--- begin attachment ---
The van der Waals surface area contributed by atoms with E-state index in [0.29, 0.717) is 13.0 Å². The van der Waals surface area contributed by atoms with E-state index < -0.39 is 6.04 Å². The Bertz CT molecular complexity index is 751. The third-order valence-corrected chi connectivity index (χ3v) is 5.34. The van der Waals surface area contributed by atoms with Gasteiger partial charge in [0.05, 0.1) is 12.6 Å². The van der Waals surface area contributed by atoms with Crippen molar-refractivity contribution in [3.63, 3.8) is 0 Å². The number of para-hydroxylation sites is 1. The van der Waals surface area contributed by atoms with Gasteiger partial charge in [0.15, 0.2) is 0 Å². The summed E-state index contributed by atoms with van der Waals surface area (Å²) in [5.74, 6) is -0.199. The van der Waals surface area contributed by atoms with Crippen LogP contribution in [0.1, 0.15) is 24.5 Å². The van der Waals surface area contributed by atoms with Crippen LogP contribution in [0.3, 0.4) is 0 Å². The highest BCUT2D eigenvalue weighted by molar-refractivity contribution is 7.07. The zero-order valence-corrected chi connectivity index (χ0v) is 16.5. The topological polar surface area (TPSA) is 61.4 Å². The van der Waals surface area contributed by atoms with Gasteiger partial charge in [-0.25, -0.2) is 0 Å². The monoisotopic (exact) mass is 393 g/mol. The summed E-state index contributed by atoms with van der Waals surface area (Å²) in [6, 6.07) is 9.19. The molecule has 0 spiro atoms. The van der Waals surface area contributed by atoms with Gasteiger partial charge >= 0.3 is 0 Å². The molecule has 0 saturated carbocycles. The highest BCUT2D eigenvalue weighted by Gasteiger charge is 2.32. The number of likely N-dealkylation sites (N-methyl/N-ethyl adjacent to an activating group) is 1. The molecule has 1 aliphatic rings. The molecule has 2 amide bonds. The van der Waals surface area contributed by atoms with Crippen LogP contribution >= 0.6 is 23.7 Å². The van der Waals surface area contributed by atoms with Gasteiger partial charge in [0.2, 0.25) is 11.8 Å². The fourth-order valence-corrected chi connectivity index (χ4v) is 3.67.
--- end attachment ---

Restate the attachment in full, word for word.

The van der Waals surface area contributed by atoms with E-state index in [0.29, 0.717) is 13.0 Å². The van der Waals surface area contributed by atoms with E-state index < -0.39 is 6.04 Å². The Bertz CT molecular complexity index is 751. The third-order valence-corrected chi connectivity index (χ3v) is 5.34. The van der Waals surface area contributed by atoms with Gasteiger partial charge in [0.05, 0.1) is 12.6 Å². The van der Waals surface area contributed by atoms with Crippen molar-refractivity contribution in [3.63, 3.8) is 0 Å². The number of para-hydroxylation sites is 1. The van der Waals surface area contributed by atoms with Gasteiger partial charge in [0.15, 0.2) is 0 Å². The summed E-state index contributed by atoms with van der Waals surface area (Å²) in [5.74, 6) is -0.199. The van der Waals surface area contributed by atoms with Crippen LogP contribution in [0.1, 0.15) is 24.5 Å². The van der Waals surface area contributed by atoms with Crippen LogP contribution in [0.3, 0.4) is 0 Å². The highest BCUT2D eigenvalue weighted by molar-refractivity contribution is 7.07. The zero-order valence-corrected chi connectivity index (χ0v) is 16.5. The topological polar surface area (TPSA) is 61.4 Å². The van der Waals surface area contributed by atoms with Gasteiger partial charge in [-0.25, -0.2) is 0 Å². The monoisotopic (exact) mass is 393 g/mol. The summed E-state index contributed by atoms with van der Waals surface area (Å²) in [6, 6.07) is 9.19. The molecule has 0 spiro atoms. The van der Waals surface area contributed by atoms with Gasteiger partial charge >= 0.3 is 0 Å². The molecule has 0 saturated carbocycles. The highest BCUT2D eigenvalue weighted by Gasteiger charge is 2.32. The number of likely N-dealkylation sites (N-methyl/N-ethyl adjacent to an activating group) is 1. The molecule has 1 aliphatic rings. The molecule has 2 amide bonds. The van der Waals surface area contributed by atoms with Crippen LogP contribution >= 0.6 is 23.7 Å². The van der Waals surface area contributed by atoms with Gasteiger partial charge in [0.2, 0.25) is 11.8 Å². The fourth-order valence-corrected chi connectivity index (χ4v) is 3.67.